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Rüppell's Vulture
Gyps rueppellii

Status: Critically endangered

Population Trend: Declining.

Other Names: Rueppell's Griffon, Ruppell's Griffon, Rüppell's Griffon, Ruppell's Vulture.

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Gyps rueppellii
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Distribution: Afrotropical. Southwestern MAURITANIA and southern Arabia south to northern TANZANIA; vagrants occur farther north (northwestern Africa and Iberian Peninsula) and south (ZIMBABWE, SOUTH AFRICA). more....

Subspecies: 2 races. G. r. erlangeri: Highlands of ETHIOPIA, ERITREA, and northwestern SOMALIA, and possibly southern ARABIA; G. r. rueppellii: Southwestern MAURITANIA and SENEGAMBIA east to SUDAN, north to northwestern NIGER and south to UGANDA, KENYA, and northern TANZANIA.

Taxonomy: Based on molecular sequences of the mitochondrial cytochrome b gene, Wink (1995) found that the genera Gyps and Necrosrytes forms a sister clade to a group containing the genera Aegypius, Sarcogyps, Torgos, and Trigonoceps. Wink and Sauer-Gürth (2000) found that G. rueppellii and G. himalayensis form a closely related monophyletic group with G. coprotheres and G. fulvus, based on nucleotide squences of the cytochrome b gene. The molecular studies of Johnson et al. (2006) supported a sister relationship between this species and the Eurasian Griffon, G. f. fulvus, with that clade being sister to another clade consisting of the Long-billed Vulture (G. indicus), Slender-billed Vulture (G. tenuirostris) and the Cape Vulture (G. coprotheres). more....

Movements: Irruptive or local migrant and also an altitudinal migrant in some areas (Bildstein 2006). Mostly sedentary, but apparently wanders beyond its usual range more often than the African White-backed Vulture, as vagrants have shown up in Spain and other northern areas withy increasing frequency in recent years. Numbers of this species increase markedly in the northern Sahel during the short rains (July-August), and these birds return to the southern Sahel during the drier months from September to December (Thiollay 1978).

Habitat and Habits: Forages in open savanna and semi-arid country and nests in adjacent montane areas and deep gorges. Generally roosts and nests on cliffs, but also on large trees in a few areas. Very gregarious and can occur in large numbers at kills. more....

Food and Feeding Behavior: Strictly a carrion feeder. This species follows game herds on their seasonal migrations and feeds in large numbers at carcasses, usually with other vulture species. Individuals defending their space are often very aggressive.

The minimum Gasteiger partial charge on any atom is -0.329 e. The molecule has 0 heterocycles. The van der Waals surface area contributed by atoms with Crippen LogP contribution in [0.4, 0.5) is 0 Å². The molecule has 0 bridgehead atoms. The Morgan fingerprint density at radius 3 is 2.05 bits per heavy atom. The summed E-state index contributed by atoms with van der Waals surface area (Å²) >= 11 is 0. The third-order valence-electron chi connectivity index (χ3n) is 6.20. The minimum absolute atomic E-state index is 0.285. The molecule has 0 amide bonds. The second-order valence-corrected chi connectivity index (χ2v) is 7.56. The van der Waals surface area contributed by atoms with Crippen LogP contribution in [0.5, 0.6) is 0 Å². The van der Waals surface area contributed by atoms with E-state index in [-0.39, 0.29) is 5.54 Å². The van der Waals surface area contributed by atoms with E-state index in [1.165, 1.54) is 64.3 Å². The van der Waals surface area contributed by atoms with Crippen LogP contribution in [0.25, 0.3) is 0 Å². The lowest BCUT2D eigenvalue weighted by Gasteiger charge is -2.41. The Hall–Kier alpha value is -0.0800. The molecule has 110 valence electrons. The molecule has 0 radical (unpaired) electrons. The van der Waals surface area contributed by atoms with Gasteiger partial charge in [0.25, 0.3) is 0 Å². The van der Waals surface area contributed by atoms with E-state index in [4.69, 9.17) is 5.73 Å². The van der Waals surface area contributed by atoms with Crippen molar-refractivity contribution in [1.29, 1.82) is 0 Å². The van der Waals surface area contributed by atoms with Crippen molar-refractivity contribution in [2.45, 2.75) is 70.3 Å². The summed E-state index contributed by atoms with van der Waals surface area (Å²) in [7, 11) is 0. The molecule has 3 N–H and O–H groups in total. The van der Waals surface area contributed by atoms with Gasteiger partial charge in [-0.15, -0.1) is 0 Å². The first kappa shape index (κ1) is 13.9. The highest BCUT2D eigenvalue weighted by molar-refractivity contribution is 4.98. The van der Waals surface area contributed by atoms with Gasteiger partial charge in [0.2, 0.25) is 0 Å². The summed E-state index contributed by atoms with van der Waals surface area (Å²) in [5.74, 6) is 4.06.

Breeding: Nests in large colonies on cliffs in most portions of its range. Although tree-nesting by this species was dismissed by Brown (1970), Brown et al. (1982), and Mundy et al. (1992), this behavior has been reported from West Africa by several authors, including de Naurois (1962), Morel and Morel (1990), and Barlow et al. (1997). In the latter case, the birds nested in Borassus Palms (Borassus aethiopum) along the Gambia River in loose colonies with the African White-backed Vulture. Rondeau et al. (2006) reported more documented instances of tree-nesting in W National Park, southern Niger and discussed this behavior in detail. more....

Conservation: Widespread in in the Sahel region of sub-Saharan Africa. Recent alarming declines of this species throughout its range led to a change of its global status from Near Threatened to Endangered by BirdLife International in 2012 and further uplisted to "Critically Endangered" in 2015. Thiollay (2006) reported a decline of 96% in its main breeding range in central Mali between the 1970s and 2004 outside of protected areas. more....

Population Estimates: Prior to the recent reports of drastic population declines in some regions, Verdoorn (2004) estimated the global population at around 30,000 individuals.

Important References: 
Brown, L.H., E.K. Urban, and K. Newman. 1982. The birds of Africa. Vol. 1.
  Academic Press, London.
Ferguson-Lees, J., and D.A. Christie. 2001. Raptors of the world. Houghton
  Mifflin, Boston, MA.
Kemp, A.S. 1994. Rüppell's Griffon. P. 127 in del Hoyo, J., A. Elliott,
  and J. Sargatal (eds). Handbook of birds of the world. Vol. 2. New World
  vultures to guineafowl. Lynx Edicions, Barcelona, Spain, Spain.
Mundy, P.J., J.A. Ledger, and R. Friedman. 1992. The vultures of Africa.
  Academic Press, London.
Verdoorn, G.H. 2004. Rüppell's Griffon Gyps rueppellii. Pp. 12-14 in A.
  Monadjem, M.D. Anderson, S.E. Piper, and A.F. Boschoff (eds.), The vultures
  of southern Africa -- quo vadis? Birds of Prey Working Group, Johannesburg,
  South Africa.

Sites of Interest:
Rüppell's Vulture photos.

Camina, Alvaro
Johnson, Jeff A.
Kendall, Corinne
Rondeau, Guy
Virani, Munir

Last modified: 2/5/2016

Recommended Citation: Global Raptor Information Network. 2020. Species account: Rüppell's Vulture Gyps rueppellii. Downloaded from http://www.globalraptors.org on 30 May. 2020

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